The night was spent in successfully repulsing further attacks by Seljuk mounted archers.[23] Choniates states that Manuel considered abandoning his troops but was shamed into staying by the scathing words of an anonymous soldier and the disapproval of a shocked Kontostephanos.[25] However, this would appear to be hyperbole on the historian's part as Manuel would have placed himself in much greater danger by flight than if he remained in the midst of his army. The following day, the Turks circled the camp firing arrows; Manuel ordered two counterattacks, led by John Angelos and Constantine Makrodoukas respectively, but there was no renewal of a general action

Both sides, it appears, had suffered casualties, though their extent is difficult to quantify. As the Byzantine army moved back through the pass after the battle it was seen that the dead had been scalped and their genitals mutilated, "It was said that the Turks took these measures so that the circumcised could not be distinguished from the uncircumcised and the victory therefore disputed and contested since many had fallen on both sides."[27] Most importantly Manuel's siege equipment had been captured and destroyed. The Byzantines, without any means of attacking Iconium, were now no longer in a position to continue the campaign. Also the Seljuk Sultan was keen for peace to be restored as soon as possible; he sent an envoy named Gabras, together with gifts of a Nisaean warhorse and a sword, to Manuel in order to negotiate a truce.[28] As a result of these negotiations, the Byzantine army was to be allowed to retreat unmolested on condition that Manuel destroy his forts and evacuate the garrisons at Dorylaeum and Sublaeum in the Byzantine-Seljuk border lands.[29] However, despite Kilij Arslan's protestations of good faith, the retreat of the Byzantine army was harassed by the attacks of Turcoman tribesmen (over whom Kilij Arslan probably had very little control). This, taken with an earlier failure by the sultan to keep his side of a treaty signed in 1162, gave Manuel an excuse to avoid observing the terms of this new arrangement in their entirety. He therefore demolished the fortifications of the less important fortress of Sublaeum but left Dorylaeum intact.[30]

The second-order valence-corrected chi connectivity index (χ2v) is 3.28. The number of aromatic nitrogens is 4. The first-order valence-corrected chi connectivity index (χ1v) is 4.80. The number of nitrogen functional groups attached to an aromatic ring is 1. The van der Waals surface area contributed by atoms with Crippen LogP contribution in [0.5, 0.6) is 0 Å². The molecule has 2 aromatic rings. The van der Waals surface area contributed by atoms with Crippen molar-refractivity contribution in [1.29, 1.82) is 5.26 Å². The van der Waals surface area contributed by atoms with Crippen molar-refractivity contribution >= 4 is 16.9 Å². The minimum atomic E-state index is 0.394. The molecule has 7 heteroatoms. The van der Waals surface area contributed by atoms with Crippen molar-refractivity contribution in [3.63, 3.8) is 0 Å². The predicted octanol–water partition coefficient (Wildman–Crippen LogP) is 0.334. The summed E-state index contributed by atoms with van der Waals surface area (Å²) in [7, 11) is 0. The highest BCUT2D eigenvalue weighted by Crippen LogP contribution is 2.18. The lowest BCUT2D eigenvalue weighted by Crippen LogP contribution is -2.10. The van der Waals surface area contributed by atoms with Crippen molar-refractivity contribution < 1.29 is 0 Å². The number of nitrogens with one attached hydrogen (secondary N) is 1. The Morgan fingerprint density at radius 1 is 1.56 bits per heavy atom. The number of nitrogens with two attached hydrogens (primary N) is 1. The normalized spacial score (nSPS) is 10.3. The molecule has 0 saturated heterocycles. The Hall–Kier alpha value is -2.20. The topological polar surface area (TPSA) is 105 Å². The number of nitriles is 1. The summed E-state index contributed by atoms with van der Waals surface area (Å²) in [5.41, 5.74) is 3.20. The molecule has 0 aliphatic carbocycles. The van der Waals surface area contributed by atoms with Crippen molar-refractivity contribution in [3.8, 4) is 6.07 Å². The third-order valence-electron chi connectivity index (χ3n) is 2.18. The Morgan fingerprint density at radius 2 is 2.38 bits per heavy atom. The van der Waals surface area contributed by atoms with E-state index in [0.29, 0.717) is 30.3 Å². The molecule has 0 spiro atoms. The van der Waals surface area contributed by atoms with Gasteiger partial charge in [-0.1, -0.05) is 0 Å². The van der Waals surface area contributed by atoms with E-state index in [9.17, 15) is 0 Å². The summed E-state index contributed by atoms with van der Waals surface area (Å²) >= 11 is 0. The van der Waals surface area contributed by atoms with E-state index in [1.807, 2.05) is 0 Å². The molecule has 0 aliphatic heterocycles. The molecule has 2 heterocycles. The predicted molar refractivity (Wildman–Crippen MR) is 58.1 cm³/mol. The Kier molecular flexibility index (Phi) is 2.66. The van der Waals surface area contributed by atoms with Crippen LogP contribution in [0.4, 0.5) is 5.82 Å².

Manuel himself compared his defeat to that of Manzikert, sending a message to Constantinople ahead of his army likening his fate to that of Romanos Diogenes. However, in the same message he: "Then extolled the treaties made with the sultan, boasting that these had been concluded beneath his own banner which had waved in the wind in view of the enemy's front line so that trembling and fear fell upon them."[31] It is notable that it was the sultan who initiated peace proposals by sending an envoy to Manuel and not the reverse. The conclusion that Kilij Arslan, though negotiating from a position of strength, did not consider that his forces were capable of destroying the Byzantine army is inescapable. A possible reason for Kilij Arslan's reluctance to renew the battle is that a large proportion of his irregular troops may have been far more interested in securing the plunder they had taken than in continuing the fight, thus leaving his army seriously weakened